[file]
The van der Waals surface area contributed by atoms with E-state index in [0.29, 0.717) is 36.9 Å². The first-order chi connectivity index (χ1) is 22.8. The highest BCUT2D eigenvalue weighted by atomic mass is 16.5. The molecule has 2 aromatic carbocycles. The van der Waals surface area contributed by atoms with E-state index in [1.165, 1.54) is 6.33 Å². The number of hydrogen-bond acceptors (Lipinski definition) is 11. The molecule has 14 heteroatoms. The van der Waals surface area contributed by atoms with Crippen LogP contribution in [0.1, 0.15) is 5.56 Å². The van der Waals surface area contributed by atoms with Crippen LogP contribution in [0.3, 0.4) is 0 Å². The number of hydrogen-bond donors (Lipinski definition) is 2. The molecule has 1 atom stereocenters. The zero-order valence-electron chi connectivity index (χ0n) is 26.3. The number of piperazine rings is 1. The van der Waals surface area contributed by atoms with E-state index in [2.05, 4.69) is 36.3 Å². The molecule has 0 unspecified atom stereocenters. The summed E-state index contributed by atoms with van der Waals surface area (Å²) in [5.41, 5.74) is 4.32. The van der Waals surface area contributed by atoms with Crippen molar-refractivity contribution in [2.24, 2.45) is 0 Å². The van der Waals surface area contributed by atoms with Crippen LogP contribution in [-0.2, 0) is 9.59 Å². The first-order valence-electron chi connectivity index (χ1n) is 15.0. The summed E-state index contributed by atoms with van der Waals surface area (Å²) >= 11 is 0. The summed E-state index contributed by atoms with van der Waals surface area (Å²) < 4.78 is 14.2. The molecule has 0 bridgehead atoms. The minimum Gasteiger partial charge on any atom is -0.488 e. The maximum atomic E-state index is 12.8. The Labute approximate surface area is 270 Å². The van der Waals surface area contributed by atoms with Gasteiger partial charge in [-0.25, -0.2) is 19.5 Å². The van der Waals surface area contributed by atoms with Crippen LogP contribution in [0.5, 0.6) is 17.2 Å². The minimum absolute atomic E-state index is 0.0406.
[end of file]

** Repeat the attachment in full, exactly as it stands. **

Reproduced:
The van der Waals surface area contributed by atoms with E-state index in [0.29, 0.717) is 36.9 Å². The first-order chi connectivity index (χ1) is 22.8. The highest BCUT2D eigenvalue weighted by atomic mass is 16.5. The molecule has 2 aromatic carbocycles. The van der Waals surface area contributed by atoms with E-state index in [1.165, 1.54) is 6.33 Å². The number of hydrogen-bond acceptors (Lipinski definition) is 11. The molecule has 14 heteroatoms. The van der Waals surface area contributed by atoms with Crippen LogP contribution in [0.1, 0.15) is 5.56 Å². The van der Waals surface area contributed by atoms with Crippen LogP contribution in [0.3, 0.4) is 0 Å². The number of hydrogen-bond donors (Lipinski definition) is 2. The molecule has 1 atom stereocenters. The zero-order valence-electron chi connectivity index (χ0n) is 26.3. The number of piperazine rings is 1. The van der Waals surface area contributed by atoms with E-state index in [2.05, 4.69) is 36.3 Å². The molecule has 0 unspecified atom stereocenters. The summed E-state index contributed by atoms with van der Waals surface area (Å²) in [5.41, 5.74) is 4.32. The van der Waals surface area contributed by atoms with Crippen molar-refractivity contribution in [2.24, 2.45) is 0 Å². The van der Waals surface area contributed by atoms with Crippen LogP contribution in [-0.2, 0) is 9.59 Å². The first-order valence-electron chi connectivity index (χ1n) is 15.0. The summed E-state index contributed by atoms with van der Waals surface area (Å²) >= 11 is 0. The summed E-state index contributed by atoms with van der Waals surface area (Å²) < 4.78 is 14.2. The molecule has 0 bridgehead atoms. The minimum Gasteiger partial charge on any atom is -0.488 e. The maximum atomic E-state index is 12.8. The Labute approximate surface area is 270 Å². The van der Waals surface area contributed by atoms with Gasteiger partial charge in [-0.25, -0.2) is 19.5 Å². The van der Waals surface area contributed by atoms with Crippen LogP contribution in [0.5, 0.6) is 17.2 Å². The minimum absolute atomic E-state index is 0.0406.